Also known as: 4 mosche di velluto grigio (original Italian title)
Release Date: December 17th, 1971 (Rome premiere)
Directed by: Dario Argento
Written by: Dario Argento, Luigi Cozzi, Mario Foglietti
Music by: Ennio Morricone
Cast: Michael Brandon, Mimsy Farmer, Jean-Pierre Marielle, Francine Racette, Bud Spencer
Universal Productions France, Seda Spettacoli, 104 Minutes
“Exactly. You see before you a fully-fledged, highly-qualified private investigator with an extensive knowledge of modern science at his very fingertips. And, in spite of this, in three years of honest practice, I haven’t solved a single case.” – Gianni Arrosio
This is the one Dario Argento movie from the ’70s and ’80s that I had never seen and that has more to do with it never streaming anywhere. It’s been in my Prime Video queue for years and I check every month to see if it popped up on any of the services available on my Firestick. Well, it finally did!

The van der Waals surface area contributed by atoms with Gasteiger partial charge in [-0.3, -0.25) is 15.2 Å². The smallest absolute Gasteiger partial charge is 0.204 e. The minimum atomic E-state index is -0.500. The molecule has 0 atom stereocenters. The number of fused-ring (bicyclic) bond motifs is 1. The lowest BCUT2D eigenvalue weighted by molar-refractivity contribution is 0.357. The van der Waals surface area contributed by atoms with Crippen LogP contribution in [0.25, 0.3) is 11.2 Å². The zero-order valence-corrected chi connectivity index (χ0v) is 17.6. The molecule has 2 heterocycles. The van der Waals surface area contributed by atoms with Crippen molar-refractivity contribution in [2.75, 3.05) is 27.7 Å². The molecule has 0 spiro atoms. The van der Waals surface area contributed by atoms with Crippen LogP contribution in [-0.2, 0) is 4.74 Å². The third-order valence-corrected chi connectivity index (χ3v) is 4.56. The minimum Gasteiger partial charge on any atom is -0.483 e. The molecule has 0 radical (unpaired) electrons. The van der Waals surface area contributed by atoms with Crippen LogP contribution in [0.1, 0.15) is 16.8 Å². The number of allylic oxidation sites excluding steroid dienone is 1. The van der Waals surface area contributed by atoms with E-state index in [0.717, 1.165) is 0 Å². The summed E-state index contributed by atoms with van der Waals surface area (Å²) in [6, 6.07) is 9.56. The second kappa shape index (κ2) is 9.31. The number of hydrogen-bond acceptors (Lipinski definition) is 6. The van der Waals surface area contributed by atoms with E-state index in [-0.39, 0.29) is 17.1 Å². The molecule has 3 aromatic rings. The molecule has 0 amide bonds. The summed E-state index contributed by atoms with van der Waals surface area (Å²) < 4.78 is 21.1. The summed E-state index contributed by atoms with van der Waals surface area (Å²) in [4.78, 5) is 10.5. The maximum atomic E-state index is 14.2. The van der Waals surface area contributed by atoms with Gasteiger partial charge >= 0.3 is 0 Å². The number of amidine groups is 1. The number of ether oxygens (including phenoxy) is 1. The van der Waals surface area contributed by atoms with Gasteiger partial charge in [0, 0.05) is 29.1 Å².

It also irked me that it took me so long to see this because it is a part of the loose Animal Trilogy of films that Argento did back-to-back-to-back in less than two years from 1970-to-1971. This is the last of those films and the ones that predate it are The Bird With the Crystal Plumage and The Cat O’ Nine Tails.
Oddly, each film seems to be a slight step down with Crystal Plumage being my favorite of the trio.
That doesn’t mean that this one was bad, it just had two things working against it in comparison to the other two.
The first is that it was pretty predictable. My first hunch as to who the killer was, was correct. However, this could’ve just been due to only having the English language dub to watch, as the voice of the killer made it clear to me that it was probably a woman. I’m not sure how the voice came across in the original Italian language version and this giveaway could’ve just been due to a shit English dub.
The second thing that works against it, is that it was the least stylish and opulent looking of the three movies. It is nowhere near as vivid, cool and exquisite as Crystal Plumage and it also falls below Nine Tails, as well.
I did think the killer mask was creepy as hell and really cool, though. Like the other Argento giallo pictures, this plays like a proto-slasher flick. The slasher-y bits and the kills were all pretty good and the film wasn’t lacking in that regard.
I was also impressed with the end of the film, which features a slowed down, violent car crash.
Overall, this was a good giallo and a good movie in general. While it’s far from Argento’s best it’s still worth checking out if you are a fan of the man’s other work.